And the winner is…Jerome Powell!

President Joe Biden nominated current Federal Reserve Chairman Jerome Powell to serve another term as the man in charge of the Fed.

The list was dwindled down to two candidates: current Federal Reserve Chairman Jerome Powell and current Federal Reserve Governor Lael Brainard.

Or, as the Wall Street Journal editorial board named them: “Tweedledum and Tweedledee.”

Well, that isn’t very nice, is it?

But then again, it’s a tough life for a Fed Chairman. It’s a job, and someone must do it.

Following Biden’s decision to keep him in his current job, there are several challenges facing Jerome Powell.

In addition to the Fed’s main objective of keeping inflation low and maximum employment, the Fed must regulate the banking industry, which after the dark days of the 2008 Financial crisis, has become a big deal.

There are even outstanding questions about how the Fed is going to tackle climate-related issues, and the hot new agenda item: cryptocurrencies.

Coming to a bank near you…Fedcoin! Because hey, even the Fed wants a piece of that crypto action.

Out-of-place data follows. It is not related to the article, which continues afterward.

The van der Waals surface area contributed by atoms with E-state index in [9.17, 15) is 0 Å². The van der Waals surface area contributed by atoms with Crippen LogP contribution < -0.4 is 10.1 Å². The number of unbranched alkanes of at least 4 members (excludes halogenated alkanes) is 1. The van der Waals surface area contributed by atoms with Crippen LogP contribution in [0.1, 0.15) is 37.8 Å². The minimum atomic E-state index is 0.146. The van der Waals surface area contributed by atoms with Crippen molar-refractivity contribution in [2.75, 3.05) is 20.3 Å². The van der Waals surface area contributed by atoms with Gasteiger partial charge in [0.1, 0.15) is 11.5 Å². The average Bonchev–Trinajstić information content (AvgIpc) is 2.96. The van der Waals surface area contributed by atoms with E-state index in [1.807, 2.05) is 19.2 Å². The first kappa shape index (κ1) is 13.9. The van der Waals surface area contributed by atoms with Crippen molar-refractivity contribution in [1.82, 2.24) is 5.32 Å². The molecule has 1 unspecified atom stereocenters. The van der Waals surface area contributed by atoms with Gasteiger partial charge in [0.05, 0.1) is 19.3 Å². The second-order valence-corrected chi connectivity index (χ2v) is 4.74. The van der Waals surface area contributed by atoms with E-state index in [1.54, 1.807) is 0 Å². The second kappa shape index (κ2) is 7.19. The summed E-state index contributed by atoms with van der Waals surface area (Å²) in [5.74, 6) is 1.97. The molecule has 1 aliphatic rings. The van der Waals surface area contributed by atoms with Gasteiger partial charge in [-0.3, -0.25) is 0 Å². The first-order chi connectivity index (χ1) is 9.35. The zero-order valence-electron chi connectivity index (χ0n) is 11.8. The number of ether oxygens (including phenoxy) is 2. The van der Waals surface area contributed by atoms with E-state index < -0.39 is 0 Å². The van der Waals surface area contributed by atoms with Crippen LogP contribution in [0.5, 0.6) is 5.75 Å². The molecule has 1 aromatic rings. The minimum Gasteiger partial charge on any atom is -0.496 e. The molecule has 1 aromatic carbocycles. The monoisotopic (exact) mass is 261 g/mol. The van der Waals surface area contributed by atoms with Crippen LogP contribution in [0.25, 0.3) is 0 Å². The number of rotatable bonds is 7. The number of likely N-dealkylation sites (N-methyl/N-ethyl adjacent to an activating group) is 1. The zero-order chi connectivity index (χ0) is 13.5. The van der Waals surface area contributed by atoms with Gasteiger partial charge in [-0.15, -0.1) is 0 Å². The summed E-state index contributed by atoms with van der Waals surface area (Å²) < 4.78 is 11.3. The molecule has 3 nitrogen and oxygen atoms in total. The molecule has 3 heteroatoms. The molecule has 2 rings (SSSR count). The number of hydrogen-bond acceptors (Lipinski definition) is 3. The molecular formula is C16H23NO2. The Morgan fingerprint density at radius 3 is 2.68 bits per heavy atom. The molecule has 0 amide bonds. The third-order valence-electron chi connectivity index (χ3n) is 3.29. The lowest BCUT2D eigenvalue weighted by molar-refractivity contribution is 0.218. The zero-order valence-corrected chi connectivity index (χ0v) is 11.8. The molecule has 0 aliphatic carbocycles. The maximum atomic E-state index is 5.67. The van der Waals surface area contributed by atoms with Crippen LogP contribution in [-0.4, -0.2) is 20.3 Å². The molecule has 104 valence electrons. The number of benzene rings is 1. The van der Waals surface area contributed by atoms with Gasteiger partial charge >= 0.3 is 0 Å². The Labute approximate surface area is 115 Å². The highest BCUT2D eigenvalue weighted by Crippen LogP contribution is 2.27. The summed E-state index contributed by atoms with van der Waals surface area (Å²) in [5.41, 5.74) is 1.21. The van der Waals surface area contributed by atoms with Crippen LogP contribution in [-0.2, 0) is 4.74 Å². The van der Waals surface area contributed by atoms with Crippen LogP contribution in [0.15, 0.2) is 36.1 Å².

So where does Powell stand on these issues? Well, let’s recap the differences between him and Lael Brainard, the Fed Chairman runner-up.

Monetary Policy

On monetary policy, the two candidates weren’t too far apart. Both supported easy money, and Brainard supported every monetary policy decision made by the Federal Open Market Committee.

However, Brainard was keener to keep monetary easing until the labor market returns to normal.

In September, she said, “I see no reason employment should not reach levels as strong or stronger than before the pandemic,” she said in September.

Banking Regulation

Our two contestants differed glaringly on how to regulate large banks.

According to Yahoo Finance, Brainard voted against several of the Powell-era rollbacks in bank rules.

She said, “I am concerned that we may be whittling away at that core resilience of our financial system.”

Brainard dissented on a “tailored approach to bank liquidity requirements and unsuccessfully advocated for temporarily raising bank capital requirements prior to the pandemic,” according to Yahoo.


A trendy topic has become how the world’s central banks intend on regulating cryptocurrencies. There is even talk amongst the Fed brass of creating their own Fed coin.

Hey, I mean, China has already done it, why not the U.S.? Am I right?

As of now. Powell is taking a non-committal approach to the idea and wants to study the idea more. Brainard appears to be more open to the idea given her past statements.

Now that President Biden has made his decision known, Lael Brainard is expected to become vice-chair of the Fed…but as always, the big dog remains Jerome Powell.